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Taryn Kiekow Heimer

Posted March 14, 2013

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Director Rob Stewart set out to make a new movie to save sharks. Then the acclaimed director of Sharkwater, a 2007 documentary about shark finning, realized that it’s not just about fighting to save sharks.  It’s about fighting to save our entire planet. Revolution, his latest film, captures our fight for the future and is playing this Saturday at the D.C. Environmental Film Festival.

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Revolution rivets the audience from the start.  It opens to stunning underwater footage of sharks – and the realization that Stewart is lost 900 miles off the coast of Equator.  In his words: “I’m in big trouble.” Our planet is in trouble, too. 


Trouble is a theme that transcends the entire film.  Revolution is an extraordinary journey that documents some of the major threats to our planet.  Overfishing. Ocean acidification.  Global warming.  Fossil fuels.  Coal. Deforestation. The Canadian tar sands.  Climate change.   

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Stewart realized there was no point in saving sharks if our oceans – and indeed planet – are headed for disaster. As he said in the film, “it’s no longer just about saving the oceans.  It’s about saving ourselves.”

Revolution is a story about the fight for our future.  It’s a story about sharks, the ocean, and climate change.  And above all, it’s a story about starting a revolution to save our planet.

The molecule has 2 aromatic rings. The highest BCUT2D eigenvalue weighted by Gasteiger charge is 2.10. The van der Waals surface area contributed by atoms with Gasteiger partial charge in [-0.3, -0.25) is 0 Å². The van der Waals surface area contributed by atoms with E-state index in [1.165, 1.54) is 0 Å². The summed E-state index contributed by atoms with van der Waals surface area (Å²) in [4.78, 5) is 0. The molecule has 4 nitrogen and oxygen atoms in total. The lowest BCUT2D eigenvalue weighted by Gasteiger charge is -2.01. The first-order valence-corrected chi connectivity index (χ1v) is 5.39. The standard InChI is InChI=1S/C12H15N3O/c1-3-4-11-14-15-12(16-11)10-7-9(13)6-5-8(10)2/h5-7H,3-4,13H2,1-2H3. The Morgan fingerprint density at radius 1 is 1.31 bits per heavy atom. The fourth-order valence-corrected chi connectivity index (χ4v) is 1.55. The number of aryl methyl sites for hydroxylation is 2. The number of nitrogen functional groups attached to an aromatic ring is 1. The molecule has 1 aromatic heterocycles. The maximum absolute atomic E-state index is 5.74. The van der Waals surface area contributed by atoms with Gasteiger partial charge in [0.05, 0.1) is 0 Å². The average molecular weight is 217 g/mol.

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It’s a powerful movie that makes you think about the possible, not simply dwell on the inevitable.  Revolution is more than just beautiful cinema: it’s an exceptionally well made documentary that inspires action…and change. It’s moving, engaging, astonishing, and enraging.

Revolution has been a festival winner abroad and made its American debut at the Santa Barbara Film Festival to great acclaim last January.  It is showing this Saturday, March 16 at 5:15 pm at the AFI Silver Theatre in Silver Spring, Maryland.  For those of you in the D.C. area, it absolutely demands to be seen.



Photo Credit: Revolution 

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Barry NeedlerMar 15 2013 02:54 PM

I saw this film at the Toronto Film Festival and I totally agree that it is a powerful thought-provoking documentary. Very sobbering indeed and definitely a wakeup call to the human species.

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